Porter brags that he makes a mean grilled-watermelon-and-arugula salad, to which we both ask how the hell you grill a watermelon. Apparently, you just throw it on the grill.

"It makes the sugars really pop," he says.

Despite the forced awkwardness of this date, there is never any gawky silence. We discuss Rachel's plan for a new tattoo, chide Porter for his untied shoelaces and wonder where people get the hair for beard implants.

The hourlong date ends on the corner outside MOD Pizza downtown. But before they leave, I ask Rachel a couple of questions.

She says that Porter is different than some of the other guys she's met recently. His online profile paints an accurate picture, she says. (They met on

"Tall, dark and handsome doesn't hurt either," she adds, bumping him with her hip.

Afterward, Porter tells me about his journey from introverted wallflower to a confident "alpha" male.

"I've been in quite a few relationships," he says. "But I've never had success past the two- or three-year mark. And I wanted to figure out why."

He started small — researching online, watching TED Talks on flirting and social cues, and reading books. Specifically, Porter talks about The Game by journalist and author Neil Strauss, who exposed in his 2005 book the sleazy underground world of pickup artists, then slipped into that world himself. In recent interviews, however, Strauss has denounced the very pickup tactics he wrote about as "objectifying and horrifying."

Indeed, Porter has taken some tips from Strauss' book. He mentions IOIs (indicators of interest) and the "shit test," which, according to pickup artistry, is a woman's tactic to gauge a man's worthiness.

But Porter rejects other, more manipulative seduction tricks. Specifically, he says, neg theory, or "negging" — a backhanded compliment designed to diminish a woman's self-confidence so that she'll seek the man's approval — is gross.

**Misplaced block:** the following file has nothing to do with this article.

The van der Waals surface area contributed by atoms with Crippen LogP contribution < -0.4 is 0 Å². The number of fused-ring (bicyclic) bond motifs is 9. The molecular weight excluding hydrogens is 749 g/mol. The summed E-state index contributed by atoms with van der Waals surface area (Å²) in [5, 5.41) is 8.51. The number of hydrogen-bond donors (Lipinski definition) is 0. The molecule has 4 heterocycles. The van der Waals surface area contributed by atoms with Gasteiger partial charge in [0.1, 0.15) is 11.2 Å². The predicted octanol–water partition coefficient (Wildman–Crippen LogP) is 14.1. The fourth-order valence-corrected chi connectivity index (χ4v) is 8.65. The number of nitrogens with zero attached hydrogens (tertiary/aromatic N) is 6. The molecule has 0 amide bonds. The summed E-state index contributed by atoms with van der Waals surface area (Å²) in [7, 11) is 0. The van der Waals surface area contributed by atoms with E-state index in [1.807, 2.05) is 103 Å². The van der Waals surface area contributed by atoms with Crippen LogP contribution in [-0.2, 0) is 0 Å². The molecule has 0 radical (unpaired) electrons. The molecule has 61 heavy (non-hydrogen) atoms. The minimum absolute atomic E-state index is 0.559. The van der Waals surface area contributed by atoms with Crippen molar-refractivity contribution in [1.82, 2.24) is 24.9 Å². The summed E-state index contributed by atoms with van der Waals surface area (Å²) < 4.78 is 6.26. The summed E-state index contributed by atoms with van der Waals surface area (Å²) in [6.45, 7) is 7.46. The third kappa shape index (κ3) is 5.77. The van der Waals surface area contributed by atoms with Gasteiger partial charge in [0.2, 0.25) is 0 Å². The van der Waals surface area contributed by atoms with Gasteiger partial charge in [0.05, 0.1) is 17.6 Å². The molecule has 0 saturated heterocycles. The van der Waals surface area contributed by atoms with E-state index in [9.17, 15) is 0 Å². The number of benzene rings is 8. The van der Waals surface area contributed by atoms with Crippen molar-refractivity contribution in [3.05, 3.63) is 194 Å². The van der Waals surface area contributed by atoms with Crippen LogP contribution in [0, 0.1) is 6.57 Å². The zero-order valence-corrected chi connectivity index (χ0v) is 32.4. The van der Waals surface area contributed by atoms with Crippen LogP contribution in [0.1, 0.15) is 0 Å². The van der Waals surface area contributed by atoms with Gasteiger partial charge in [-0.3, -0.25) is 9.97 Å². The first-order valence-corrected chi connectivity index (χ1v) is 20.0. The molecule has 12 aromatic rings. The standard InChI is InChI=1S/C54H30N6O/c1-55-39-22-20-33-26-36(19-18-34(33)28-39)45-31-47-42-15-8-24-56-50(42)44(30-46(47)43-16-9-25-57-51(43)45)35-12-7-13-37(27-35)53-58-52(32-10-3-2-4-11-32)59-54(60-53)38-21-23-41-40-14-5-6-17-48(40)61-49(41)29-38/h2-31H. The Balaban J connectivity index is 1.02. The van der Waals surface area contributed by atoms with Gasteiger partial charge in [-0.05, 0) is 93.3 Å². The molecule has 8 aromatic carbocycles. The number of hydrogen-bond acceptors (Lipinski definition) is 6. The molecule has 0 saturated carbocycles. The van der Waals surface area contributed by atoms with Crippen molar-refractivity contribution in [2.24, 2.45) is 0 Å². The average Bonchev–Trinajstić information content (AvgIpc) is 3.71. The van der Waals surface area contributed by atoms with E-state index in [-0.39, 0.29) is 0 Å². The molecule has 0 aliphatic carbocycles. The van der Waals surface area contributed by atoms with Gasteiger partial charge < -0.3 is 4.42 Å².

"I think that you want the woman to make the conscious decision that she's interested in you," Porter says, "rather than trying to trick her into thinking that she is, and then later regretting her decision."

He's also imposed a few rules on himself. Now, when he goes out, he generally doesn't drink. And he doesn't take out his phone unless he's getting a woman's number or checking the time. He also has a sex rule.

"I basically took sex completely out of the equation," Porter says. "Usually I have, like, a six-date minimum."

As we walk together after the date, Porter seems genuinely excited. She's a really cool chick, he tells me. Really lighthearted. He likes her. Who knows? he says. In six months I might have a follow-up for an entirely different story.

So far, Porter has gotten only one response to his Craigslist post (besides the Inlander's interest). But it didn't work out, so he's still looking.

"I'm still learning," he says. "I don't have all the answers. I just hope I'm on the right track." ♦

American Original: The Life and Work of John James Audubon @ Northwest Museum of Arts & Culture

Tuesdays-Sundays, 10 a.m.-5 p.m. Continues through Sept. 19
  • or

About The Author

Mitch Ryals

Mitch covers cops, crime and courts for the Inlander. He moved to Spokane in 2015 from his hometown of St. Louis, and is a graduate of the University of Missouri. He likes bikes, beer and baseball. And coffee. He dislikes lemon candy, close-mindedness and liars. And temperatures below 40 degrees.